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Living where wildfires can occur puts our homes at risk, but it is possible to live safely and resiliently with wildfire. The choices we make about our homes and properties – out to 100 metres from the foundation – can greatly reduce vulnerability to wildfire.

Windows & Doors

Flames and radiant heat can break the glass in a window and allow fire to enter the interior of a home. Gaps at the top, bottom and edges of exterior doors (front door, garage door, etc.) can allow embers to enter and ignite combustible materials within the home and garage.


Some types of siding materials, such as vinyl, can melt when exposed to high temperatures, allowing the fire to reach the underlying wall components and penetrate the interior of the building.


The roof is the most vulnerable component of your home. Sparks and burning embers from a wildfire can travel long distances and quickly ignite flammable roofing material and/or combustible debris on the roof.

Gutters, Eaves & Vents

The gutters on your home provide a place for combustible debris to accumulate, and open eaves create an entry point for sparks and embers. Combustible debris can accumulate at the vents and openings on your home and be ignited by embers during a wildfire.


Combustible wood fences and boardwalks create a direct line to your home and can contribute to the spread of wildfire.

Factsheet: Decks and Porches

Many homes have attached decks, which can spread fire directly to the home when ignited during a wildfire. The materials used to build the deck, combustible materials stored on and under the deck, and the vegetation around it all contribute to how vulnerable a deck will be to ignition during a wildfire.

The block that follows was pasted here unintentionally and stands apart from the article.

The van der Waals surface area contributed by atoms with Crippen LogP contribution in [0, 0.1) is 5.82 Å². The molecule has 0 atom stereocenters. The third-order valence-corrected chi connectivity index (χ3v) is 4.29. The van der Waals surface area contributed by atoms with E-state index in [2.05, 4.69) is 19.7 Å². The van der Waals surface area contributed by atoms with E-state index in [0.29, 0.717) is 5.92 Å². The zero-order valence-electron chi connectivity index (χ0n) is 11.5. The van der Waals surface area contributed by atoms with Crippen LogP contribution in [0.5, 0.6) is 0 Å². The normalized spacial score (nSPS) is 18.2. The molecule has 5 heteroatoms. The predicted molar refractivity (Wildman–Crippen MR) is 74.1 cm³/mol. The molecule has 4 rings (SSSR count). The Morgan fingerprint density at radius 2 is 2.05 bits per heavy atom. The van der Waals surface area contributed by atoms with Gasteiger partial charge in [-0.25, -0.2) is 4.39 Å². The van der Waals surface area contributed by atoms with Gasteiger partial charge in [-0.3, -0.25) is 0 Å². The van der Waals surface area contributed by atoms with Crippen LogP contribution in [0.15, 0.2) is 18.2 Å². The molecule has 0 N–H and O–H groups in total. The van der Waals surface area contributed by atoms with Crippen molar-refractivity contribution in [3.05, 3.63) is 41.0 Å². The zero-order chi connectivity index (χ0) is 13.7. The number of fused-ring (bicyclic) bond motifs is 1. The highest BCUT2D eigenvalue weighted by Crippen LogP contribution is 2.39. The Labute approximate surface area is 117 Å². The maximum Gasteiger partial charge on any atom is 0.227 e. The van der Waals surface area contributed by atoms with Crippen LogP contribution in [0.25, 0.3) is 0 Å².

Cultural Burning and Prescribed Fire

Cultural burning and prescribed fire are land management tools that can help maintain the health and safety of our forests, communities, and wildlife. Prescribed fire is the planned and controlled application of fire to a specific land area and is one of the most ecologically appropriate and relatively efficient means for achieving a variety of land management objectives, including wildfire risk reduction for protection of communities and critical infrastructure.

FireSmartBC Information Sheet

The FireSmartBC Information Sheet was developed to provide an overview of resources, training, and materials available.

Factsheet: FireSmart Disciplines

FireSmart™ comprises of seven disciplines: Education, Vegetation Management, Legislation and Planning, Development Considerations, Interagency Cooperation, Cross-training Emergency Planning. Together, these disciplines create a framework for how FireSmart addresses wildfire at the home, community and provincial levels.

Factsheet: Funding Opportunities

When homeowners implement FireSmart building and landscaping guidelines, sprinkler technologies can increase a structure’s chance of withstanding a severe wildfire.

Factsheet: Prescribed Fire

This factsheet outlines the planned and controlled application of fire to a specific land area and is one of the most ecologically appropriate and relatively efficient means for achieving planned public safety and resource management objectives, for example to enhance a habitat, prepare an area for tree planting or for disease eradication.